November 10-15

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ACR Convergence 2023

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Home // Synovial pathobiology in RA offers a host of benefits

Synovial pathobiology in RA offers a host of benefits


3 minutes

A Tuesday morning ACR clinical symposium will outline efforts by researchers in the United Kingdom to identify RA treatment biomarkers.

Costantino Pitzalis, MD, PhD, FRCP

The Pathogenesis of Rheumatoid Synovitis: Prospects for Advancing Therapeutics will focus on the role of synovial pathobiology in RA pathogenesis, disease evolution, and prognosis, according to presenter Costantino Pitzalis, MD, PhD, FRCP, Professor of Experimental Medicine and Rheumatology at William Harvey Research Institute, Queen Mary University of London. The talk also will emphasize the importance of bringing pathobiology to the development of a new taxonomy of disease based on disease mechanism rather than symptoms and signs.

Dr. Pitzalis said the presentation would include a discussion about the opportunity of using pathobiology to define different RA subsets and the relevance of this for novel target discovery, accelerating the development of the next generation of targeted therapies, and optimizing use of current biologics through a stratified medicine approach.

Another aspect of the talk will cover the development of ultrasound-guided synovial biopsy as a safe, well-tolerated procedure pioneered at the William Harvey Research Institute. The ultrasound-guided biopsy of synovial tissue is much less invasive and cheaper than the arthroscopic technique, Dr. Pitzalis said. Moreover, the procedure can be performed both by rheumatologists and radiologists.
The institute has already trained more than 30 fellows across Europe and has played host to more than a dozen U.S. physicians, as well some in China and Singapore.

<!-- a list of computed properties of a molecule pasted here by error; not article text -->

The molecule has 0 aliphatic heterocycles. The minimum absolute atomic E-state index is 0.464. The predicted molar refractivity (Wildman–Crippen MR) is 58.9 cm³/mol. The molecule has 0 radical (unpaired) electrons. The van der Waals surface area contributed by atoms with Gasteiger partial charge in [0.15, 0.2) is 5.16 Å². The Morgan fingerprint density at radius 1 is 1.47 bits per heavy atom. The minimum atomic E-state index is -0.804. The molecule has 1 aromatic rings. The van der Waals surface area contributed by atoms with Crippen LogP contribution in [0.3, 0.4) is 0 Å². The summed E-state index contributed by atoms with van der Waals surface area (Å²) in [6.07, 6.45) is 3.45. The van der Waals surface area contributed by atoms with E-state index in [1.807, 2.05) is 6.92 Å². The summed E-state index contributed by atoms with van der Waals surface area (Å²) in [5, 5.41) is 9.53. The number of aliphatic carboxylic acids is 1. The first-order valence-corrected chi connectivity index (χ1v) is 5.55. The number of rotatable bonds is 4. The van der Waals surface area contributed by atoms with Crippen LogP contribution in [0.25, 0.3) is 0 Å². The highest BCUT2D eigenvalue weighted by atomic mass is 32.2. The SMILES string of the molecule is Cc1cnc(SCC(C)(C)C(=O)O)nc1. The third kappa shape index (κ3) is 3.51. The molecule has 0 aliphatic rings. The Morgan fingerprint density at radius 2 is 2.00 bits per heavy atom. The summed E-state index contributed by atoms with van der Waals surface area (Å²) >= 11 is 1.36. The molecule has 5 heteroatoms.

Importantly, Dr. Pitzalis said, U.S.-guided biopsy enables the collection of high-quality synovial tissue from most patients and most joints large and small, enabling the performance of randomized clinical trials for the first time on a large, multi-center basis.

Searching for treatment biomarkers in the diseased tissue and testing the clinical utility of synovial pathobiology is the focus in appropriately powered randomized clinical trials, he said. Trying to identify predictors of response — currently non-existent — is an absolute requirement, as approximately 40 percent of patients do not respond to today’s biologic treatments.

In addition, the mechanisms of “non-response” are poorly understood, so physicians are not in the position to use these expensive drugs in a rational way except to “try and see.”

“This approach is really not tenable any longer both in terms of the financial implications for the payors and for patients who become exposed to potentially toxic drugs and which they may not respond to,” he said.

“The concept that we give a drug to a patient and we wait to see whether it responds or not is not the best way forward. It is not the way of practicing medicine in the 21st century.”

There are two clinical trials underway, one involving patients who have not responded to DMARDs, and the other involving patients not responding to TNF inhibitors. Data from the studies are at least two years away, Dr. Pitzalis said.

Demonstration of clinical utility in these trials may be a “game changer,” he said, “as it may address a major unmet need and improve our capacity to give the right drug to the right patient the first time, and at the moment, we don’t have the tools to do that.”